Defending the Special Joint Committee on Redistricting Will Not Be Done on the Cheap

Tuesday, June 21, 2011

The Special Joint Committee on Redistricting is now conducting hearings to give citizens in different parts of the state the opportunity to have their say on how Congressional districts should be redrawn when Massachusetts loses one seat in the U.S. House of Representatives next year.

"It's essentially a 'Survivor' series and one congressman is going to get voted off the island," says Massachusetts House Minority Leader Brad Jones, R-North Reading.

We now have 11 Congressmen; next year we'll have 10.

The task of the Special Joint Committee on Redistricting would be made much easier if one of the sitting Congressman, say John Olver, who qualified for Medicare long ago, or John Tierney, who was badly wounded by his wife's money-laundering conviction, would volunteer to turn his summer recess into a permanent one, but that's not likely to happen.

Thus, in at least one area of the state, two incumbent Democrats who have been friends and colleagues for years will have to go into the redistricting cage for a Texas death match. It won't be pretty.

But the sorriest aspect of redistricting, which is required after every federal census at the start of a new decade, could well be the cost to the taxpayers of Massachusetts, who will have to pay to defend the work of the Special Joint Committee on Redistricting against the inevitable lawsuits by parties who feel aggrieved by the process.

If one former longtime member of the Massachusetts House has it right, that cost could total in the high seven figures!

"Just look at the record," said this ex-lawmaker, who was never known as an alarmist during his chairmanship of the Taxation Committee. "In 1991, the state spent maybe $30,000 addressing the legal fall-out from redistricting. In 2001, that figure jumped to $2,000,000. I will not be surprised if the redistricting defense costs to the state this year and next reach $6,000,000."

One of the big reasons this former legislator, and many others, anticipate legal challenges to the work of the redistricting committee is the push coming from many quarters, including stalwarts of the Republican Party, to create a minority-majority district in Greater Boston.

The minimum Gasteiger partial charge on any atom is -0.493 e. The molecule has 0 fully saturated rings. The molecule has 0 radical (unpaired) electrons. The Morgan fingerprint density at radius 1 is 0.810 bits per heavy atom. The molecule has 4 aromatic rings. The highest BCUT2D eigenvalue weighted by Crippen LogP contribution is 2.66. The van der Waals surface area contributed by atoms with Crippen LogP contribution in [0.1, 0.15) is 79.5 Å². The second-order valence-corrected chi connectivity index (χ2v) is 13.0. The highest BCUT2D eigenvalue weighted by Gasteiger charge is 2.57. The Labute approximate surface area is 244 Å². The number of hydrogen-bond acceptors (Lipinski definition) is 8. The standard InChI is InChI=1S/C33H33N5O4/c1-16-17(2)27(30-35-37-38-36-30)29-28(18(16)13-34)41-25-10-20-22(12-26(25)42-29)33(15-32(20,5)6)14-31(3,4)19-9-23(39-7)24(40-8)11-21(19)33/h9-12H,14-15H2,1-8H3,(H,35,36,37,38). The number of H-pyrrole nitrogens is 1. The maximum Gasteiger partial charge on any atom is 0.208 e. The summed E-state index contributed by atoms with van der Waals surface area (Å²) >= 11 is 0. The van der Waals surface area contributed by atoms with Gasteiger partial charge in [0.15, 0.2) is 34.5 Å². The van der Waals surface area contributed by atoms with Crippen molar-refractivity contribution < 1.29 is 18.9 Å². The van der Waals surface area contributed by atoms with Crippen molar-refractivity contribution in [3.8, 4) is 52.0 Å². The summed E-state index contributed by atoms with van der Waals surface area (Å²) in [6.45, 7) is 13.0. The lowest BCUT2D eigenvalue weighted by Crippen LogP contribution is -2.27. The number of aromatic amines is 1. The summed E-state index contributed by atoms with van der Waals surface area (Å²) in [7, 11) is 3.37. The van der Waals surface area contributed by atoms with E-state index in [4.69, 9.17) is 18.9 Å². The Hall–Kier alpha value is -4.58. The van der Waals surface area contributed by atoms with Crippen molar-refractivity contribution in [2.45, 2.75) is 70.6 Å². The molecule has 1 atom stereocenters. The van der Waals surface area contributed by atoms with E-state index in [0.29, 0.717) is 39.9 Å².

Redrawing the Congressional lines in the state capital to accommodate this desire would mean that some longtime incumbents (Hello, Mike Capuano and Steve Lynch!) would lose reliable parts of their districts in Boston. Many political observers don't believe the special committee will have the stomach for that.

Indeed, the chairman of the special committee, Stan Rosenberg, Amherst's state senator, is on record as basically saying that a nicely shaped, geographically sensible district is not a priority for those who have to redraw the Congressional lines.

The MetroWest Daily News quoted Rosenberg in May as asserting, "Shape is irrelevant. What really counts is that we can elect someone who can meet our needs and is reflective of our needs."

The conventional wisdom is that the map of a district decides the result of an election there, but not everyone buys that.

For example, Tim Storey, a senior fellow and redistricting expert at the National Conference of State Legislatures, believes that district lines are important in determining who wins the first post-redistricting election but are not the ultimate determinant.

"Redistricting does not determine elections; other things have a big impact on elections," Storey flatly told the MetroWest Daily News.

As the special committee conducts its hearings around the state, it can count on the sitting Congressman in each district to show up and argue eloquently for the preservation of that district in more or less its current shape and scope.

Their speeches all boil down to: This situation cries out for tweaking, not bold action!

Ed Markey was at the committee hearing in Framingham last week, for example, urging its members to protect the integrity of his district, which includes Framingham, Natick and Wayland.

If he didn't, the folks out there would think he didn't love them. And Markey hasn't managed to stay in the Congress since 1976, where he now ranks ninth in seniority, by appearing indifferent to his constituents.

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